Cox's Stack

 

LUM background
Taking its title from the Scots word for chimney, Lum was a remote camera which could be lowered into industrial chimneys, and controlled via the internet. It was tested inside a small stack at the John Cotton mill in Edinburgh, Scotland, and it is hoped that the project will eventually develop to involve several larger stacks.

The project was originally inspired by steeplejack Fred Dibnah, famous for felling many stacks in the sixties and seventies using burning pit-props. During a talk at Aberdeen Techfest, he described an alternative method of demolishing tall chimneys, required when the local architecture prevented his usual, more dramatic technique.

From a scaffold erected around the top of the chimney, he would knock out each individual brick with a sledge-hammer, slowly spiralling downwards to the base of the stack. By removing the hand-laid bricks one a time, he was, in a sense, reversing the construction process. This afforded him a unique view of the space inside and the time to consider the men who built it and the social changes that led to their obsolescence.

After his talk, I found myself noticing these things all over the place - I can’t believe I’d never really been aware of them before. During a visit to my home town in Dundee, I decided to photograph Cox's Stack, a massive ornate chimney built at the height of the city's dominance of the Jute industry.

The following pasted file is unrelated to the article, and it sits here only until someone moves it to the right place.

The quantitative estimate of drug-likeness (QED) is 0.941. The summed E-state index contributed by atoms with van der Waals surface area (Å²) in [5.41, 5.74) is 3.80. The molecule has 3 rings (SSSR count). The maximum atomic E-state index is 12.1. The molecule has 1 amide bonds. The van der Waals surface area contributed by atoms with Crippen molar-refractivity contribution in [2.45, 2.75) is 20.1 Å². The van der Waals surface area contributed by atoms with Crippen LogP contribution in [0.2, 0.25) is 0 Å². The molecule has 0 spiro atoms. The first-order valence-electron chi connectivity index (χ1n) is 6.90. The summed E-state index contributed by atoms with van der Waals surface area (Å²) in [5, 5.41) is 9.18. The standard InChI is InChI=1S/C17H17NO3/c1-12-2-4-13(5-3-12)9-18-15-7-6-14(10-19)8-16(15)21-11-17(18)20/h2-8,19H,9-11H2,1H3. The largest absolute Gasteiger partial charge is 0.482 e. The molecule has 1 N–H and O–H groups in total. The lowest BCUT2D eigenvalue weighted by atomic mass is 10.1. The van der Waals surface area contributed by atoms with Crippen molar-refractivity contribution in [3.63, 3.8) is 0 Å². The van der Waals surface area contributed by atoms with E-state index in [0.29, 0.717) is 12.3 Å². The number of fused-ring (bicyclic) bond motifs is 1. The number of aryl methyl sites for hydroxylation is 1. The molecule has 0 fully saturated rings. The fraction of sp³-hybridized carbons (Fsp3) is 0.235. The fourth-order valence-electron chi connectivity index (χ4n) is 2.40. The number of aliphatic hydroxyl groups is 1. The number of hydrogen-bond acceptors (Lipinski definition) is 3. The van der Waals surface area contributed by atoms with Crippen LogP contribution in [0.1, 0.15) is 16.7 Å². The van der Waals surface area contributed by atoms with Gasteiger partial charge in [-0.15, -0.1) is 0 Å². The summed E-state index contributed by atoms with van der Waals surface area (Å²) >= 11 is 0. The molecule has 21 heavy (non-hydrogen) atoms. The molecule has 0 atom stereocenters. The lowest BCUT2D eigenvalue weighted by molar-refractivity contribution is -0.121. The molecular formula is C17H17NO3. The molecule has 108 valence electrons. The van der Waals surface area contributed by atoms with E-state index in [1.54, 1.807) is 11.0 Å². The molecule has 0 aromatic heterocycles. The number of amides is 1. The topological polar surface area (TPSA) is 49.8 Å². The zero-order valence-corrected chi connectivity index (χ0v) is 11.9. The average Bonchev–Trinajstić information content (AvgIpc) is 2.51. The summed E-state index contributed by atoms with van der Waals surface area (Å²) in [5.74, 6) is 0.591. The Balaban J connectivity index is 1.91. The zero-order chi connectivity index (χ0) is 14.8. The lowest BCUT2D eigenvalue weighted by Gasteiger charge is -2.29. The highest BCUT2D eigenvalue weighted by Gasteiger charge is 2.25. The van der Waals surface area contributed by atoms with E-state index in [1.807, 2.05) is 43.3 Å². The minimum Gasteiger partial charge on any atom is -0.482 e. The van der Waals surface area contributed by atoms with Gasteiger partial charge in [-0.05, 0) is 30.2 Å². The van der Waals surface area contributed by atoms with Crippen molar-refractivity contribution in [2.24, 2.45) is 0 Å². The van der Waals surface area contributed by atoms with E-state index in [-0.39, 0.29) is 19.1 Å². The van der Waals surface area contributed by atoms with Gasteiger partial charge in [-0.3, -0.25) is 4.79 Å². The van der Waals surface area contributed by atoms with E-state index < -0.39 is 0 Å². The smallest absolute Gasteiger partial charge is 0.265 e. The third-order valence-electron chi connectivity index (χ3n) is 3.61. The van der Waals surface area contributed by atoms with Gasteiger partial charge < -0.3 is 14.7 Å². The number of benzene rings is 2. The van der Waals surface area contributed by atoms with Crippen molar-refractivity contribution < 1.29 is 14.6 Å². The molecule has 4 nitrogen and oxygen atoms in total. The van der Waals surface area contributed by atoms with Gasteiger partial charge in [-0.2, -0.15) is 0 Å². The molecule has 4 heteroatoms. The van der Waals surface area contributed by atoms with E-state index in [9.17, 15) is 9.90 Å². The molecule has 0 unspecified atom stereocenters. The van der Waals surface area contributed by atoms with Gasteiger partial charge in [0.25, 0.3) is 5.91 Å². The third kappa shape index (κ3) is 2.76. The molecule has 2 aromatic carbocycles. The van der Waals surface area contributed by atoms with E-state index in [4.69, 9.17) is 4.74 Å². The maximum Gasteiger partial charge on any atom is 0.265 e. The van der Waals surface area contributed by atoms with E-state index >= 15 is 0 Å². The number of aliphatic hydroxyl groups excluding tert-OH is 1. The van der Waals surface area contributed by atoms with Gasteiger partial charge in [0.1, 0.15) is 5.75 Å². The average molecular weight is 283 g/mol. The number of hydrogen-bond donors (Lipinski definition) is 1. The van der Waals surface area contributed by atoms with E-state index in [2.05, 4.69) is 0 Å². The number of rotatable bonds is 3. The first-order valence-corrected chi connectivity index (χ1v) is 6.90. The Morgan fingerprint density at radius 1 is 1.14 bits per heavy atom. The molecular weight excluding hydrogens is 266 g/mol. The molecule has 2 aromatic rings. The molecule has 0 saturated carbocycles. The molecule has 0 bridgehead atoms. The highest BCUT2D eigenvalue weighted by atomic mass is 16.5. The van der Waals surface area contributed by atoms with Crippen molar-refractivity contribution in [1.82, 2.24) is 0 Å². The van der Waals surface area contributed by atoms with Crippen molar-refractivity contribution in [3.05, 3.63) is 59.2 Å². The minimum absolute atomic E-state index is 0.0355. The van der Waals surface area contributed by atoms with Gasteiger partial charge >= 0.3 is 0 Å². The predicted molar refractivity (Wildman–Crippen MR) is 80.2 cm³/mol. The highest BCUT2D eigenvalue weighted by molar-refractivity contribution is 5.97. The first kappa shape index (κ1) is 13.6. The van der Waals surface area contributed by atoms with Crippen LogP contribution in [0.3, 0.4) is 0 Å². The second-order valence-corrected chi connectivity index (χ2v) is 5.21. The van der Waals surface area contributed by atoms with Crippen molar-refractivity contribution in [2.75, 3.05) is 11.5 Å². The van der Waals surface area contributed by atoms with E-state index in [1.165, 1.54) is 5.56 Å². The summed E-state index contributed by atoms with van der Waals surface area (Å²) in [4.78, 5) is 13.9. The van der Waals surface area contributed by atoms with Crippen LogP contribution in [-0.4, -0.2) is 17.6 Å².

I took my neice, Tara, and was amused when she persistently asked "what chimney?" as we stood at the foot of the 300 ft high masterpiece. Believing her to have an overdeveloped sense of irony for a six-year-old, it took me a while to realise she genuinely had no idea what this huge thing was. Few kids of her generation would. I was reminded of Fred Dibnah and his ambivalence at having to destroy what a previous generation had built and his had forgotten.

So there we were with a digital camera built out of tiny bits by robots, recording the remnants of an equally sophisticated, yet hand-built technology, rendered obsolete by the brazen and often inexplicable forces of progress. I pondered about how bricks had been replaced by pixels as the building blocks of commerce. I wanted to get inside somehow to explore, but that seemed impossible, as the base had been bricked up and concreted over.

However, I think I've found another way in ;-)

Cavan Convery

 

 

John Cotton Stack